Le secteur culturel de l’Association franco-yukonnaise is bringing north some of the greatest cinematographic creations of the year in the world of francophone film, Canadian and foreign.

From Oct. 16 to 19, the Francophone Film Festival is coming to Whitehorse.

Once a year, this event provides the rare opportunity to view new, independent French films and classics of francophone cinema which are normally inaccessible in the viewing rooms of the Yukon.

This is an exciting time for Canadian Cinema and so the choice of films for the festival was not easy. In the last few years, emerging francophone films are being discovered that are more impressive than those that have come before.

More than 25 short and feature length films will be shown at the Beringia Centre and there will be a special viewing at the Alpine Bakery on Sunday, Oct. 19.

This year, the festival’s theme is “Variety”. There will be documentaries, comedies, dramas, animations and family films as well as a series of short films presented by the National Film Board of Canada and the Society of the Development of Cultural Enterprise.

On Friday, Oct. 17, Marie-Andrée Fortier will present a short film entitled, L’Histoire de l’ile de Fort George on the forced relocation of the inhabitants of Fort George Island to the new city of Chissasibi, Quebec.

Next up will be the feature film of the evening, Ce qu’il faut pour vivre, a censored Quebecois film which tells the story of Tivii, the father of an Inuit family from Baffin Island forced to leave the Island for a Quebecois hospital in order to be treated for tuberculosis in the 1950s.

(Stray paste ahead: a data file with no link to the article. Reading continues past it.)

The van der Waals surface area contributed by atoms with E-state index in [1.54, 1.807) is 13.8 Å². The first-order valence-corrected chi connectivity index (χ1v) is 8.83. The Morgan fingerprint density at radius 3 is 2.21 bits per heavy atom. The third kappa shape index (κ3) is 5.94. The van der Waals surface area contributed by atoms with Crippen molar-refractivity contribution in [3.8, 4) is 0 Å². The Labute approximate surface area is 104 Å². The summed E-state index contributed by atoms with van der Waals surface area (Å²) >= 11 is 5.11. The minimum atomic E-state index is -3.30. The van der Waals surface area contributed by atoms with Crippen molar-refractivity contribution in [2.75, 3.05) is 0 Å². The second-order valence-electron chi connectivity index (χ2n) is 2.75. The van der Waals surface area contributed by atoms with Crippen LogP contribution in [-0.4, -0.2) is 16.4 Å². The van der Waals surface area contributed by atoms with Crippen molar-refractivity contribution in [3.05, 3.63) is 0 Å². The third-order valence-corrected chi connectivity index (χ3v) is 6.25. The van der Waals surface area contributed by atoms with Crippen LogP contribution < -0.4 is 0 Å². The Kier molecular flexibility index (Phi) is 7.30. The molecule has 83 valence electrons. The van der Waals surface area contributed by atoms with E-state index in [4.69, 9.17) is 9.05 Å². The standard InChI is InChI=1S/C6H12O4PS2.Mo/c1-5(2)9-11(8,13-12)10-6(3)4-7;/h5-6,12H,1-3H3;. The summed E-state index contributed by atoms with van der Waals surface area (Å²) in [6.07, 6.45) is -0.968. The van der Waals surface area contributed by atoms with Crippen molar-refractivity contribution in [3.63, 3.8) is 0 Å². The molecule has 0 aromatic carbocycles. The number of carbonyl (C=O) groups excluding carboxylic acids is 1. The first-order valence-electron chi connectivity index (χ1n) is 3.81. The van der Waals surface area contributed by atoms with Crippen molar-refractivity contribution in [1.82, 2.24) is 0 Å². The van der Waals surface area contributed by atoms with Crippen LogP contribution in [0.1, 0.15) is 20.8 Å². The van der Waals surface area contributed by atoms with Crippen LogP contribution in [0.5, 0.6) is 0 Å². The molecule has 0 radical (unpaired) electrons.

Cut off from his culture, his language and his family, Tivii finds the strength to heal thanks to a nurse and a young Inuit man who is also under care.

Benoit Pilon, the director of the film will be a special guest of the Francophone Film Festival. Pilon will speak about his experience filming this project followed by open discussion after the presentation of the film.

The francophone of the Yukon are not the only people who can take advantage of this four-day festival. Four of the most important films of the festival have English sub-titles: Pour la suite du monde by Pierre Perrault, a 1962 documentary on porpoise hunting on Coudre Island; the treasure of Quebecois Cinema Ce qu’il faut pour vivre, La Brunante and Maman est chez le coiffeur by Léa Pool, a film celebrated by the public at the Vancouver International Film Festival.

The National Film Board of Canada is an important partner in the programming of this festival. Two National Film Board films will be presented by the francophone women’s group, Les EssentiElles: Sexy Inc, a documentary concerned with the hyper-sexualization of young women in youth-directed media; and the documentary Policières: en mission de paix, a film that follows two peacekeepers on a special United Nations mission in Timor.

The NFB also presents a series of short animation films as well as a portion of the programming for the night of short films Saturday, Oct. 18.

Even as the Quebecois films steal the spotlight with films such as Le Banquet, La Brunante (another presentation by Les EssentiElles) and the special presentation of La Guerre des Tuques, a dramatic comedy from the ’80s, fans of foreign films will find the French film 99F and the Algerian production La Maison jaune (presented in Arabic, sub-titles in French).

But first of all, the opening of the Francophone Film Festival will have a humourous start: a traditional improvisation show and cocktails will get the ball rolling at 6 p.m. just before the festival’s debut film at 7 p.m., Cruising Bar 2.

Tickets for the film festival are on sale at the Francophone Center and at the Alpine Bakery.